David was a great man, and one whom I hope to emulate in some little way, but if he was broken, brokenness doesn't mean much. David was delivered by God through the furnace of untold sufferings, and was changed in many ways and all for the better. He might have even believed he was broken. But when he looked back over his years of rising to the call of God, he could say he had been upright in all his ways. He had suffered, but he had done so in righteousness, and he had waited on God at all times.
I have known such men, and they are the hardest, saddest, most to be pitied men on earth.
David profited from his exile experiences. David was transformed by them, and God did refine his character through them. But he was not what Watchman Nee would call broken. I say this is because such a thing does not exist.
Nee proposed that the servant of God must be broken to serve well. He illustrated his point with a communion wafer. He would break the wafer in half, and then press it back together again. Once put back together, it looked whole and entirely as good as new, but at the slightest touch it would fall back apart again. He said the man of God must be like this toward his God. His will must be broken such that at the slightest whisper from his Lord, he would collapse into the Lord's will.
Nee was an amazing man, but he was wrong on this one.
I cannot find any evidence in my current addled state that this brokenness is a scriptural term, nor that it is a scriptural concept.
In place of brokenness, I would like to offer two qualities:
Gentleness: David was softened by his early trials, not broken. Had he been broken, he would have been of no use to God nor man, but God preserved him. Upon rising to the throne, David was a man who could be moved with the trials of others, because he had endured hardship of his own. His heart was furrowed with pain, and could easily find compassion for those whom the Lord placed in his path.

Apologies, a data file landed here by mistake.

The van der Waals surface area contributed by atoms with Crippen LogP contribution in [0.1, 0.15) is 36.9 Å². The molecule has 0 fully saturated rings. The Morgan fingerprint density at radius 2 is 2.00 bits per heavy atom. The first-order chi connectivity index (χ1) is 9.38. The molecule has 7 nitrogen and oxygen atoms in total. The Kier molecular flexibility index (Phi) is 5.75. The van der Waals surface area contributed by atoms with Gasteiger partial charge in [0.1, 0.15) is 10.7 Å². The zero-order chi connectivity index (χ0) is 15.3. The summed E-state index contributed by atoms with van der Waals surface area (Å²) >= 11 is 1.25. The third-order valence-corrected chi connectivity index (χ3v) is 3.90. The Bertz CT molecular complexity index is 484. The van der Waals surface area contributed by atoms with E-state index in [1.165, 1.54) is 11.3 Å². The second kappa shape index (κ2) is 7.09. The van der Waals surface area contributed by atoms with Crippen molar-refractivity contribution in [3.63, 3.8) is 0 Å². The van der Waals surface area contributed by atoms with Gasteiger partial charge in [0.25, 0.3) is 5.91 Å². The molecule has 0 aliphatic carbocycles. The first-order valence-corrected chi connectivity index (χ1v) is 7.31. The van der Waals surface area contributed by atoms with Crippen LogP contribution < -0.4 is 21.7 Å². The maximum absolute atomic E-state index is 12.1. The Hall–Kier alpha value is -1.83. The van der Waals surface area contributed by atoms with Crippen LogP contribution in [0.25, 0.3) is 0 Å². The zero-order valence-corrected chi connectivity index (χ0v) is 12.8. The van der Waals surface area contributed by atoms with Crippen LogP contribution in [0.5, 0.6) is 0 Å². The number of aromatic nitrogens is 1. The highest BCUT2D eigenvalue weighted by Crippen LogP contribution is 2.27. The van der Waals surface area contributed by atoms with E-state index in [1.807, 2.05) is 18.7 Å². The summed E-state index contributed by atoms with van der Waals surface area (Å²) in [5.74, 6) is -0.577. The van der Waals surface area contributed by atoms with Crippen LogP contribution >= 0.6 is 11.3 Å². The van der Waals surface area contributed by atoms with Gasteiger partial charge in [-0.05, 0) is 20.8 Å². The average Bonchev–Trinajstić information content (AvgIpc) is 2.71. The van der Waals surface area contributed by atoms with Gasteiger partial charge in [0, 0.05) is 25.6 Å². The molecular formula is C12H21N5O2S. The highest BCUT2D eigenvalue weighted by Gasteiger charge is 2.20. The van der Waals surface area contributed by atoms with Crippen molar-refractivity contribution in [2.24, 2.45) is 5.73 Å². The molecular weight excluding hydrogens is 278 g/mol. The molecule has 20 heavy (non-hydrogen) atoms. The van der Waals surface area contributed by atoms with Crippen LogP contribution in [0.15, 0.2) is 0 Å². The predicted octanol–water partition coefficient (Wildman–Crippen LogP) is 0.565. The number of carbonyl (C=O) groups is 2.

Humility: Had David been inhuman, he would have been humble from birth, but he learned humility just like the rest of us. He learned from the times he succeeded and he knew it was God Who was working through him. He learned from the times he succeeded, and his success was far less than it should have been. But mostly, David was humbled by his many failures. He learned from them that he was only a man, and that he needed to wait on the Lord. He learned not to trust in himself. He learned that he could steal a poor man's only ewe lamb and serve it to a stranger without remorse. And that only the Spirit could move repentance in his heart.
As a young man, I was told that David's usefulness to God ended with Bathsheeba. He never conquered mightily for the Lord again after that sin, and that is a powerful observation. I have often wondered over the years when my Bathsheeba moment would come, or whether it already has. I don't know. But as I look back at David, I wonder if maybe he grew more useful to the invisible kingdom, to the glory of God Himself, after he fell and rose again.
I would not be surprised to learn that David wrote his most arresting psalms after the death of that son by Bathsheeba.
It's no accident that God entrusted David with another baby, Solomon, only after he rose up again from his repentance. It was only to a humble man and a gentle one that God dared trust the child who would build His house. Apart from the labors of gentleness and humility the great works of the kingdom go unworked, but brokenness is an empty cloud that brings no rain.
May the Lord soften the hearts of his sheep.